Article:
Dow Chemical Co (DOW.N) said it aimed to raise up to $6 billion from asset sales, $1.5 billion to $2.0 billion more than its earlier target, to focus on electronics, agriculture and packaging.
Dow Chemical is under pressure from hedge fund titan Daniel Loeb's Third Point LLC to spin off its lucrative but slow-growing petrochemical unit and focus on specialty materials, but the company is reluctant to split the two businesses.
The company has repeatedly defended its strategy of using its commoditized raw materials businesses to keep costs down at its high-growth specialty chemicals businesses.
"Dow appears committed to deliver more value than activist investor Third Point's split-up proposal, which Dow opposes," said UBS Investment Research analyst John Roberts.
"Dow indicates a split could destroy about $1.5 billion to $2 billion of integration value," he said.
Dow Chemical, which said in October that it would sell its epoxy business and some chlorine and derivatives assets, said on Wednesday it also planned to sell some non-core operations.
The company did not specify which assets, but said they would likely be from its functional materials and performance materials businesses - two of its slowest-growing operations.
Dow Chemical said it was also reviewing joint ventures for potential divestiture.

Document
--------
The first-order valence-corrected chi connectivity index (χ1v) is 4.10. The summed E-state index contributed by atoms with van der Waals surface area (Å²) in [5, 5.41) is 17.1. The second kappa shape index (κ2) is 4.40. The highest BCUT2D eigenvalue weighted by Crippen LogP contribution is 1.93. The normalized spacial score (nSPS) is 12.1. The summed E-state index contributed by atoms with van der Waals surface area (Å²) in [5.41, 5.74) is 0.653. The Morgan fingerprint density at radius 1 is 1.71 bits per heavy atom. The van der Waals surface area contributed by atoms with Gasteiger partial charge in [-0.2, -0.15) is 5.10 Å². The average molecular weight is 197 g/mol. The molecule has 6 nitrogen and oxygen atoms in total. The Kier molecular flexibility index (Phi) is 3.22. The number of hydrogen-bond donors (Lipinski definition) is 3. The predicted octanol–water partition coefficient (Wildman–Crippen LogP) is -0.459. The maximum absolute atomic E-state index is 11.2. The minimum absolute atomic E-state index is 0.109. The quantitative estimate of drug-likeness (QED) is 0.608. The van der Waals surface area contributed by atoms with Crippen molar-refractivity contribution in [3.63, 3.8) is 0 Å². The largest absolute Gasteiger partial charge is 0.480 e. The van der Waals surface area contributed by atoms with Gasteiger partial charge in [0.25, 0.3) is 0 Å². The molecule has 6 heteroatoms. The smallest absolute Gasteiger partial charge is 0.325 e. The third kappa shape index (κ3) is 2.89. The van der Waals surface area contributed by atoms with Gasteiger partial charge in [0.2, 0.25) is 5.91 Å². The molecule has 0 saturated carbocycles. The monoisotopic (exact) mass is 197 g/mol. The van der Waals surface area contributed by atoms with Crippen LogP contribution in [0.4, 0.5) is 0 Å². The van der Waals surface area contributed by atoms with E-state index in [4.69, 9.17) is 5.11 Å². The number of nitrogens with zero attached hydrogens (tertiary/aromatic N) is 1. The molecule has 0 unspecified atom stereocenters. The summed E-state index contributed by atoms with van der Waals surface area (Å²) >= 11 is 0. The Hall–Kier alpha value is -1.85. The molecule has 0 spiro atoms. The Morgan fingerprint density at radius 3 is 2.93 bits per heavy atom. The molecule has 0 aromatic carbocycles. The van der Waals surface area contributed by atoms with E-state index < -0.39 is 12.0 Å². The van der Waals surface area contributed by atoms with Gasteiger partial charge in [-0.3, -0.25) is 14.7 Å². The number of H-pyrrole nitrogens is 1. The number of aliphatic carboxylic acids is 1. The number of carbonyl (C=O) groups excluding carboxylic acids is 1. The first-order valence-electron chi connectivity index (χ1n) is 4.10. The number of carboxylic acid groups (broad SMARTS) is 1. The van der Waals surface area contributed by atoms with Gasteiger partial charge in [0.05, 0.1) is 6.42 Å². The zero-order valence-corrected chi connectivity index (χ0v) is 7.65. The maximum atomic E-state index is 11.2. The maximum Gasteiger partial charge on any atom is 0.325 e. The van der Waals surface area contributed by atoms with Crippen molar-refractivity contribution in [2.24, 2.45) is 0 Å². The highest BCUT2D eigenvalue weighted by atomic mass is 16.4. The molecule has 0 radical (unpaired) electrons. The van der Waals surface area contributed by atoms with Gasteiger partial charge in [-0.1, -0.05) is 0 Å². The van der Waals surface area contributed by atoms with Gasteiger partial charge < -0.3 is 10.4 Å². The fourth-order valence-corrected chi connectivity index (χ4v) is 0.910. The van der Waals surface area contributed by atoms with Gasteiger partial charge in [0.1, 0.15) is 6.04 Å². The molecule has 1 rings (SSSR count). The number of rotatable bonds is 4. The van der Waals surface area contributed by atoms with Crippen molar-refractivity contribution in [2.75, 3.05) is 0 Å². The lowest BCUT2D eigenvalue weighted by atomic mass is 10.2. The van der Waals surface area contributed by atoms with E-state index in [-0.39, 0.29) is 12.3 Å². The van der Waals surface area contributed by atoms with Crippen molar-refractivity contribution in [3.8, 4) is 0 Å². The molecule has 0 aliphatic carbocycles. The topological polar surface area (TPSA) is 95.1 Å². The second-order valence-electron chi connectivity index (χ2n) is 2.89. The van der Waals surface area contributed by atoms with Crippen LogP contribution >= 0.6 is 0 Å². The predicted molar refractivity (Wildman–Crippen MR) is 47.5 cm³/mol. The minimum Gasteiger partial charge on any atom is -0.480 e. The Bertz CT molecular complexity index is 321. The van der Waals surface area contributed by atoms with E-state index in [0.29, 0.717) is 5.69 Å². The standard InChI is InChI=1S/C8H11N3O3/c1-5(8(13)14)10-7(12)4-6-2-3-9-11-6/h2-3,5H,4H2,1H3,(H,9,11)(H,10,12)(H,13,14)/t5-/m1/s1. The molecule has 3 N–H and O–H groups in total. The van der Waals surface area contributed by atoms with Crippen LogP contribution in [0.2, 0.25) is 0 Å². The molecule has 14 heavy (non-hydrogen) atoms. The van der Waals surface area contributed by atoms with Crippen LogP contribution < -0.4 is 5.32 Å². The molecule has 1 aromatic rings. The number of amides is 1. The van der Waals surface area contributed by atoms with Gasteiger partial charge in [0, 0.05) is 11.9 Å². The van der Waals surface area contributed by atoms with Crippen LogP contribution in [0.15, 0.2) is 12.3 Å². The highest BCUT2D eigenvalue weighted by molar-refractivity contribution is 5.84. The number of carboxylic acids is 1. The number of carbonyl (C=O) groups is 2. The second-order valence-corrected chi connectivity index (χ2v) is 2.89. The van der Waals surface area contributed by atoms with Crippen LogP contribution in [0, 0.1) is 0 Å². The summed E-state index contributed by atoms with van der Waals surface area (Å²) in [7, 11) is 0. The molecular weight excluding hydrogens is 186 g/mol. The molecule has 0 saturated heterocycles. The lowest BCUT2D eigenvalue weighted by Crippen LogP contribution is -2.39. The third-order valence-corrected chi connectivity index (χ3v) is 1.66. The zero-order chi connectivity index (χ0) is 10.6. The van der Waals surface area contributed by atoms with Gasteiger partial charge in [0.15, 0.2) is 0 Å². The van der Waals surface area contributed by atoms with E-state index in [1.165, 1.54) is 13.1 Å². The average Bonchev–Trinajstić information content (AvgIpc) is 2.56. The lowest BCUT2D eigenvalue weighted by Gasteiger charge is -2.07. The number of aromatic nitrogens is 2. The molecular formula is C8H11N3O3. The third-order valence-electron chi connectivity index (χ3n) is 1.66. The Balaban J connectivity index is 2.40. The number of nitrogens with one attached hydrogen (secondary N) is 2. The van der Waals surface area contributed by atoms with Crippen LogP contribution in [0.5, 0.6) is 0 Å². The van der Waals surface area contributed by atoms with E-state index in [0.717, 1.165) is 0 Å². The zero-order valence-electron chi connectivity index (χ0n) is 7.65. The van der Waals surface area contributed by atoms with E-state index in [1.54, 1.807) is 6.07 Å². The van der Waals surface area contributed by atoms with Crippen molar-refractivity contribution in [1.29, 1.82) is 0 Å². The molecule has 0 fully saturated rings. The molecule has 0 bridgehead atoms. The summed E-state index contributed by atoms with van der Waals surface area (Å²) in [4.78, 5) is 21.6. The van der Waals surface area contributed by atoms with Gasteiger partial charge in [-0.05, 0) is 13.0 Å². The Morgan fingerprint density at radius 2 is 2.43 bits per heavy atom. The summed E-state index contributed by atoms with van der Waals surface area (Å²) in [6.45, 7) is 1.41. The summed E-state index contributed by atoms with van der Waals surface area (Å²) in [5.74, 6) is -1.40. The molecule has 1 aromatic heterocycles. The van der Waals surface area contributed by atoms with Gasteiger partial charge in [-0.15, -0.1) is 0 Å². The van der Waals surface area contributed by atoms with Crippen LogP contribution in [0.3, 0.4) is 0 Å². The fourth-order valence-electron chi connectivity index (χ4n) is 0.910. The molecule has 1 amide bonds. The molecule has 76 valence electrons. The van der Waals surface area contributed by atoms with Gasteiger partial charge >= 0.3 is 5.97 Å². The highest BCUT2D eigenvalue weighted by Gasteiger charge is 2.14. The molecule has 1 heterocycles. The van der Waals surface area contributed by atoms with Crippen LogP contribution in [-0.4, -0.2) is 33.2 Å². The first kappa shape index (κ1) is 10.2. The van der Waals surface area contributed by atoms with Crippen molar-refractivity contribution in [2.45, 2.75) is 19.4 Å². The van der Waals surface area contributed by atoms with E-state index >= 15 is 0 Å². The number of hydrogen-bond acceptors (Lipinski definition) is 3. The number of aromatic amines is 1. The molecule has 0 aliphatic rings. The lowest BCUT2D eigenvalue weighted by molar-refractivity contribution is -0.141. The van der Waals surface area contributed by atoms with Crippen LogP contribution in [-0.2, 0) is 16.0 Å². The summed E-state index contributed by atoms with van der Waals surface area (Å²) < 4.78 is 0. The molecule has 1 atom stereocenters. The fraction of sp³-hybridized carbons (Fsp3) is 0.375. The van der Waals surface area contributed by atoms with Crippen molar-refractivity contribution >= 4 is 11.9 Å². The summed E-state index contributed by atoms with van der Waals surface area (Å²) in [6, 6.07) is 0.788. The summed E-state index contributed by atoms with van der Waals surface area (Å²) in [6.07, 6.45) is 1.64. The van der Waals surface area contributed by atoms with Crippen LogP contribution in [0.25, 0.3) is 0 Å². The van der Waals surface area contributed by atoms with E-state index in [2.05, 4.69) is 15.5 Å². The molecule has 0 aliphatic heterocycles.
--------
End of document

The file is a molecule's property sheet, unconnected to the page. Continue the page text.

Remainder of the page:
"Dow has 86 JVs, most of which are small but collectively could provide meaningful proceeds," Roberts said.
The company, which is seeking to lower its exposure to volatile commodity prices, aims to complete the sale of assets by the end of 2015.
"There are markets where we are minor ... We are de-selecting markets and de-selecting small business," Chief Executive Andrew Liveris said on a call to update shareholders on the company's strategy. (r.reuters.com/pag77v)
"You can expect that these businesses are small, have good EBITDA but where, frankly, we cannot grow," Liveris said from Saudi Arabia.
Dow Chemical, like rival DuPont (DD.N), is looking to increase sales of seeds and pesticides, and has said its genetically altered "Enlist" corn and soybean would be key to driving profits in its agricultural sciences business.
The company said it expected earnings before interest, taxes, depreciation and amortization (EBITDA) in the unit to double to $2 billion in five to seven years.
Dow Chemical will provide an update on Sadara Chemical Co, its joint venture with Saudi Arabian Oil Co SDABO.UL, on Thursday.
Sadara is slated to start production at a $19.3 billion complex in Saudi Arabia in the second half of 2015.
Dow Chemical's shares were up about 1 percent at $50.20 in afternoon trading on the New York Stock Exchange.
The stock has gained nearly 13 percent this year, while DuPont's shares have risen 3 percent.
(Reporting by Swetha Gopinath in Bangalore; Editing by Savio D'Souza and Kirti Pandey)